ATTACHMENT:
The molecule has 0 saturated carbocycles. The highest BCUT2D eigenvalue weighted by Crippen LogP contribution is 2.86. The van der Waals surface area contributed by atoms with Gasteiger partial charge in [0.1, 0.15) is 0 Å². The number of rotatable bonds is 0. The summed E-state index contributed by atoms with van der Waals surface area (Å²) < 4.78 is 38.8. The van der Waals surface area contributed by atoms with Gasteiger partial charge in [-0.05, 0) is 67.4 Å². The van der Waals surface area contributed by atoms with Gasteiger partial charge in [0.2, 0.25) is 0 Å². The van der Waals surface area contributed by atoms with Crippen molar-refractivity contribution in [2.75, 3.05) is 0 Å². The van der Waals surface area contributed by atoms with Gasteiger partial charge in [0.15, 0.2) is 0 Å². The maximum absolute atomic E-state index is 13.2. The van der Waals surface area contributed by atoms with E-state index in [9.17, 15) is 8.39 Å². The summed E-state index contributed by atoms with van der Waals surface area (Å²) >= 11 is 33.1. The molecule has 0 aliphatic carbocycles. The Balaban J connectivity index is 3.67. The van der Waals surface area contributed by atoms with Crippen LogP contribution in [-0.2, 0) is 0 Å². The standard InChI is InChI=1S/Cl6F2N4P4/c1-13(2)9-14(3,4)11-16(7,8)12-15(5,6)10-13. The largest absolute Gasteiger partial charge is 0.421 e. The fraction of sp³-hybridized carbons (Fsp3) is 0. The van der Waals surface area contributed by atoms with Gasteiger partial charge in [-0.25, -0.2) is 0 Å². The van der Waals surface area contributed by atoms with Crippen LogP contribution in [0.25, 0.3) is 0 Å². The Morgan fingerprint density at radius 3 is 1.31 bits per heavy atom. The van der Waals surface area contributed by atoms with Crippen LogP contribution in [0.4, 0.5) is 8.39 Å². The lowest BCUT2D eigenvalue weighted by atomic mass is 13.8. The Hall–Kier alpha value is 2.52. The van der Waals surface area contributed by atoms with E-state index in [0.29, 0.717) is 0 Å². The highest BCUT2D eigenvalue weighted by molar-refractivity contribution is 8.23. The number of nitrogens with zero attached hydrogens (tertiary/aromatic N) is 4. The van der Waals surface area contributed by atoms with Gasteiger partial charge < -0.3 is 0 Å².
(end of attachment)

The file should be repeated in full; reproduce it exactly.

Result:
The molecule has 0 saturated carbocycles. The highest BCUT2D eigenvalue weighted by Crippen LogP contribution is 2.86. The van der Waals surface area contributed by atoms with Gasteiger partial charge in [0.1, 0.15) is 0 Å². The number of rotatable bonds is 0. The summed E-state index contributed by atoms with van der Waals surface area (Å²) < 4.78 is 38.8. The van der Waals surface area contributed by atoms with Gasteiger partial charge in [-0.05, 0) is 67.4 Å². The van der Waals surface area contributed by atoms with Gasteiger partial charge in [0.2, 0.25) is 0 Å². The van der Waals surface area contributed by atoms with Crippen molar-refractivity contribution in [2.75, 3.05) is 0 Å². The van der Waals surface area contributed by atoms with Gasteiger partial charge in [0.15, 0.2) is 0 Å². The maximum absolute atomic E-state index is 13.2. The van der Waals surface area contributed by atoms with E-state index in [9.17, 15) is 8.39 Å². The summed E-state index contributed by atoms with van der Waals surface area (Å²) >= 11 is 33.1. The molecule has 0 aliphatic carbocycles. The Balaban J connectivity index is 3.67. The van der Waals surface area contributed by atoms with Crippen LogP contribution in [-0.2, 0) is 0 Å². The standard InChI is InChI=1S/Cl6F2N4P4/c1-13(2)9-14(3,4)11-16(7,8)12-15(5,6)10-13. The largest absolute Gasteiger partial charge is 0.421 e. The fraction of sp³-hybridized carbons (Fsp3) is 0. The van der Waals surface area contributed by atoms with Gasteiger partial charge in [-0.25, -0.2) is 0 Å². The van der Waals surface area contributed by atoms with Crippen LogP contribution in [0.25, 0.3) is 0 Å². The Morgan fingerprint density at radius 3 is 1.31 bits per heavy atom. The van der Waals surface area contributed by atoms with Crippen LogP contribution in [0.4, 0.5) is 8.39 Å². The lowest BCUT2D eigenvalue weighted by atomic mass is 13.8. The Hall–Kier alpha value is 2.52. The van der Waals surface area contributed by atoms with E-state index in [0.29, 0.717) is 0 Å². The highest BCUT2D eigenvalue weighted by molar-refractivity contribution is 8.23. The number of nitrogens with zero attached hydrogens (tertiary/aromatic N) is 4. The van der Waals surface area contributed by atoms with Gasteiger partial charge < -0.3 is 0 Å².